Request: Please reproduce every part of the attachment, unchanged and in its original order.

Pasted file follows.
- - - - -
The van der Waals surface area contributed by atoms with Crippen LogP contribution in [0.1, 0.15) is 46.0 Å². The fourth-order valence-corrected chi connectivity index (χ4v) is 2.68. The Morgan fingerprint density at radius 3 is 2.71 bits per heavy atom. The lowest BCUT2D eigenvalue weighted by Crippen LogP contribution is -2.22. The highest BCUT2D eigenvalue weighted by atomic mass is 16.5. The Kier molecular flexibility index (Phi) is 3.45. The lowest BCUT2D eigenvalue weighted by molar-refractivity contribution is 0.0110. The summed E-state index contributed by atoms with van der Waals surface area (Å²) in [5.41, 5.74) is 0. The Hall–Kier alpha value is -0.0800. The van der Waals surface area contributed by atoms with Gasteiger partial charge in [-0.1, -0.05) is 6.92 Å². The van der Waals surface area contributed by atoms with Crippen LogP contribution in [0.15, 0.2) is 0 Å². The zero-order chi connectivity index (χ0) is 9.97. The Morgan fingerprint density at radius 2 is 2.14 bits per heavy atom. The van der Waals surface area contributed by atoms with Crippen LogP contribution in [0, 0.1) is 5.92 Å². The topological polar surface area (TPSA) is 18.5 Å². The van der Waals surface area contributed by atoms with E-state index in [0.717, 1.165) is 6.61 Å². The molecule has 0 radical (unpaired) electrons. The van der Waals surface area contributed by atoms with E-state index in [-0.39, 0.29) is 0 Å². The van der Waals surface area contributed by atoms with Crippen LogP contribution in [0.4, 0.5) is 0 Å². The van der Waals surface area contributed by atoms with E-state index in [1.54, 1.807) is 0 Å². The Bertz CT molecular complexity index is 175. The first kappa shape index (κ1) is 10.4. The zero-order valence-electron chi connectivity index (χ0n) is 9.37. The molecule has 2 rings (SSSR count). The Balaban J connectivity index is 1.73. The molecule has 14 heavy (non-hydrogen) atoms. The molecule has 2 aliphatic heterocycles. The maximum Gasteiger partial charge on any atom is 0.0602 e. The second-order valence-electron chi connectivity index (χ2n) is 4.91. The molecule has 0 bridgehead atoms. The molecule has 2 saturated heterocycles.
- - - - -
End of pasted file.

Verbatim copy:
The van der Waals surface area contributed by atoms with Crippen LogP contribution in [0.1, 0.15) is 46.0 Å². The fourth-order valence-corrected chi connectivity index (χ4v) is 2.68. The Morgan fingerprint density at radius 3 is 2.71 bits per heavy atom. The lowest BCUT2D eigenvalue weighted by Crippen LogP contribution is -2.22. The highest BCUT2D eigenvalue weighted by atomic mass is 16.5. The Kier molecular flexibility index (Phi) is 3.45. The lowest BCUT2D eigenvalue weighted by molar-refractivity contribution is 0.0110. The summed E-state index contributed by atoms with van der Waals surface area (Å²) in [5.41, 5.74) is 0. The Hall–Kier alpha value is -0.0800. The van der Waals surface area contributed by atoms with Gasteiger partial charge in [-0.1, -0.05) is 6.92 Å². The van der Waals surface area contributed by atoms with Crippen LogP contribution in [0.15, 0.2) is 0 Å². The zero-order chi connectivity index (χ0) is 9.97. The Morgan fingerprint density at radius 2 is 2.14 bits per heavy atom. The van der Waals surface area contributed by atoms with Crippen LogP contribution in [0, 0.1) is 5.92 Å². The topological polar surface area (TPSA) is 18.5 Å². The van der Waals surface area contributed by atoms with E-state index in [0.717, 1.165) is 6.61 Å². The molecule has 0 radical (unpaired) electrons. The van der Waals surface area contributed by atoms with E-state index in [-0.39, 0.29) is 0 Å². The van der Waals surface area contributed by atoms with Crippen LogP contribution in [0.4, 0.5) is 0 Å². The van der Waals surface area contributed by atoms with E-state index in [1.54, 1.807) is 0 Å². The Bertz CT molecular complexity index is 175. The first kappa shape index (κ1) is 10.4. The zero-order valence-electron chi connectivity index (χ0n) is 9.37. The molecule has 2 rings (SSSR count). The Balaban J connectivity index is 1.73. The molecule has 14 heavy (non-hydrogen) atoms. The molecule has 2 aliphatic heterocycles. The maximum Gasteiger partial charge on any atom is 0.0602 e. The second-order valence-electron chi connectivity index (χ2n) is 4.91. The molecule has 0 bridgehead atoms. The molecule has 2 saturated heterocycles.